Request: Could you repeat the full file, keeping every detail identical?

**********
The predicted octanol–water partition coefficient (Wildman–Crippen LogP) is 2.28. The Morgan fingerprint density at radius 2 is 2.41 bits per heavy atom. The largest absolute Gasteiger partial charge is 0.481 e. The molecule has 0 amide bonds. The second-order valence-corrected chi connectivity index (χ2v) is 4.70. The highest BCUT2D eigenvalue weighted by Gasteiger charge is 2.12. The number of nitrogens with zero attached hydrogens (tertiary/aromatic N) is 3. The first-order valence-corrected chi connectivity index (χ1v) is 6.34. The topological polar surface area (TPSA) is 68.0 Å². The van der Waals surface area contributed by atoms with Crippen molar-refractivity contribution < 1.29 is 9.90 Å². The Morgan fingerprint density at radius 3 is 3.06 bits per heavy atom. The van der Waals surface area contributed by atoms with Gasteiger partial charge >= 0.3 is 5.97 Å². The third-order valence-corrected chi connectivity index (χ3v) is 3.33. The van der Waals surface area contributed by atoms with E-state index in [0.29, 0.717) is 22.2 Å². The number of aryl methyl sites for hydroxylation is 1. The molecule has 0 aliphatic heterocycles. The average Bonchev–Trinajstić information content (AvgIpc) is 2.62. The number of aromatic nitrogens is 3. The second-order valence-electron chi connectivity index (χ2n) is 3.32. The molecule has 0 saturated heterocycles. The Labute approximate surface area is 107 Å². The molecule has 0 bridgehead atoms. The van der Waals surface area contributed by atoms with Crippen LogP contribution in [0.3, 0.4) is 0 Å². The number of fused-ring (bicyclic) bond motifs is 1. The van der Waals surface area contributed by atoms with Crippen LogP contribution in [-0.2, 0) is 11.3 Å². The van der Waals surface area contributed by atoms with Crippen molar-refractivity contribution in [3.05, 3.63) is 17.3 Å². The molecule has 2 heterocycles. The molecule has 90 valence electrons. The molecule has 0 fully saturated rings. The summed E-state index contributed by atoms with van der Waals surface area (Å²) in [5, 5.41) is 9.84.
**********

The predicted octanol–water partition coefficient (Wildman–Crippen LogP) is 2.28. The Morgan fingerprint density at radius 2 is 2.41 bits per heavy atom. The largest absolute Gasteiger partial charge is 0.481 e. The molecule has 0 amide bonds. The second-order valence-corrected chi connectivity index (χ2v) is 4.70. The highest BCUT2D eigenvalue weighted by Gasteiger charge is 2.12. The number of nitrogens with zero attached hydrogens (tertiary/aromatic N) is 3. The first-order valence-corrected chi connectivity index (χ1v) is 6.34. The topological polar surface area (TPSA) is 68.0 Å². The van der Waals surface area contributed by atoms with Crippen molar-refractivity contribution < 1.29 is 9.90 Å². The Morgan fingerprint density at radius 3 is 3.06 bits per heavy atom. The van der Waals surface area contributed by atoms with Gasteiger partial charge >= 0.3 is 5.97 Å². The third-order valence-corrected chi connectivity index (χ3v) is 3.33. The van der Waals surface area contributed by atoms with E-state index in [0.29, 0.717) is 22.2 Å². The number of aryl methyl sites for hydroxylation is 1. The molecule has 0 aliphatic heterocycles. The average Bonchev–Trinajstić information content (AvgIpc) is 2.62. The number of aromatic nitrogens is 3. The second-order valence-electron chi connectivity index (χ2n) is 3.32. The molecule has 0 saturated heterocycles. The Labute approximate surface area is 107 Å². The molecule has 0 bridgehead atoms. The van der Waals surface area contributed by atoms with Crippen LogP contribution in [0.3, 0.4) is 0 Å². The number of fused-ring (bicyclic) bond motifs is 1. The van der Waals surface area contributed by atoms with Crippen LogP contribution in [-0.2, 0) is 11.3 Å². The van der Waals surface area contributed by atoms with Crippen molar-refractivity contribution in [3.05, 3.63) is 17.3 Å². The molecule has 2 heterocycles. The molecule has 90 valence electrons. The molecule has 0 fully saturated rings. The summed E-state index contributed by atoms with van der Waals surface area (Å²) in [5, 5.41) is 9.84.